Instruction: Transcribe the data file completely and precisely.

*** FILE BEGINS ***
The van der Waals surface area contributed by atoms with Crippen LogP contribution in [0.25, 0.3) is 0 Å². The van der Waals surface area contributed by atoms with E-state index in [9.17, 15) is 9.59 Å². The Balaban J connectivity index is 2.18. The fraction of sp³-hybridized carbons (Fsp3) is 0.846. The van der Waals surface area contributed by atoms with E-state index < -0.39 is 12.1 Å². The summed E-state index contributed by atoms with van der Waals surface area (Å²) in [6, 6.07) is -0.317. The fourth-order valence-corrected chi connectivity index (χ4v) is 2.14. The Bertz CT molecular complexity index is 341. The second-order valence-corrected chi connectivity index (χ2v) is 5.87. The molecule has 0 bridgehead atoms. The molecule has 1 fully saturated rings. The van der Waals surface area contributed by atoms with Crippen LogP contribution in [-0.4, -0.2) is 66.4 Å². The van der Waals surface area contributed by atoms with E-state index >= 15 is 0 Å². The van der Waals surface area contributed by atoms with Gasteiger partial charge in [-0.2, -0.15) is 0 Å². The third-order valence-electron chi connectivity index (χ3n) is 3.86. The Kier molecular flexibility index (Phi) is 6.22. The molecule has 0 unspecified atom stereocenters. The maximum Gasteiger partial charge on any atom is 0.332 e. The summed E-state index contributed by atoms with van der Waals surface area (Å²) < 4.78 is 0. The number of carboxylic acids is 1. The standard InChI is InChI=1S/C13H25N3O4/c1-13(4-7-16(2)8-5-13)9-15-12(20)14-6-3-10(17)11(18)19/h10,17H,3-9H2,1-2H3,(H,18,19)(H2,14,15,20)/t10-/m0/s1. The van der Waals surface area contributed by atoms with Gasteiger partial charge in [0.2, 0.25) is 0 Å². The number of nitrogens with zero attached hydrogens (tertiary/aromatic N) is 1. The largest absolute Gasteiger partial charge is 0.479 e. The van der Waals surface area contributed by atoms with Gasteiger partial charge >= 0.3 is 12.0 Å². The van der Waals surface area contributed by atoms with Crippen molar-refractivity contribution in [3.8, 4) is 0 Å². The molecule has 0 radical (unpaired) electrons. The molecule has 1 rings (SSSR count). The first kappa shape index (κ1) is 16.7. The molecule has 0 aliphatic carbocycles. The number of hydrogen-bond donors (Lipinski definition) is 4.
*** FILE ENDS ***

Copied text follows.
The van der Waals surface area contributed by atoms with Crippen LogP contribution in [0.25, 0.3) is 0 Å². The van der Waals surface area contributed by atoms with E-state index in [9.17, 15) is 9.59 Å². The Balaban J connectivity index is 2.18. The fraction of sp³-hybridized carbons (Fsp3) is 0.846. The van der Waals surface area contributed by atoms with E-state index < -0.39 is 12.1 Å². The summed E-state index contributed by atoms with van der Waals surface area (Å²) in [6, 6.07) is -0.317. The fourth-order valence-corrected chi connectivity index (χ4v) is 2.14. The Bertz CT molecular complexity index is 341. The second-order valence-corrected chi connectivity index (χ2v) is 5.87. The molecule has 0 bridgehead atoms. The molecule has 1 fully saturated rings. The van der Waals surface area contributed by atoms with Crippen LogP contribution in [-0.4, -0.2) is 66.4 Å². The van der Waals surface area contributed by atoms with E-state index >= 15 is 0 Å². The van der Waals surface area contributed by atoms with Gasteiger partial charge in [-0.2, -0.15) is 0 Å². The third-order valence-electron chi connectivity index (χ3n) is 3.86. The Kier molecular flexibility index (Phi) is 6.22. The molecule has 0 unspecified atom stereocenters. The maximum Gasteiger partial charge on any atom is 0.332 e. The summed E-state index contributed by atoms with van der Waals surface area (Å²) < 4.78 is 0. The number of carboxylic acids is 1. The standard InChI is InChI=1S/C13H25N3O4/c1-13(4-7-16(2)8-5-13)9-15-12(20)14-6-3-10(17)11(18)19/h10,17H,3-9H2,1-2H3,(H,18,19)(H2,14,15,20)/t10-/m0/s1. The van der Waals surface area contributed by atoms with Gasteiger partial charge in [0.2, 0.25) is 0 Å². The number of nitrogens with zero attached hydrogens (tertiary/aromatic N) is 1. The largest absolute Gasteiger partial charge is 0.479 e. The van der Waals surface area contributed by atoms with Gasteiger partial charge >= 0.3 is 12.0 Å². The van der Waals surface area contributed by atoms with Crippen molar-refractivity contribution in [3.8, 4) is 0 Å². The molecule has 0 radical (unpaired) electrons. The molecule has 1 rings (SSSR count). The first kappa shape index (κ1) is 16.7. The molecule has 0 aliphatic carbocycles. The number of hydrogen-bond donors (Lipinski definition) is 4.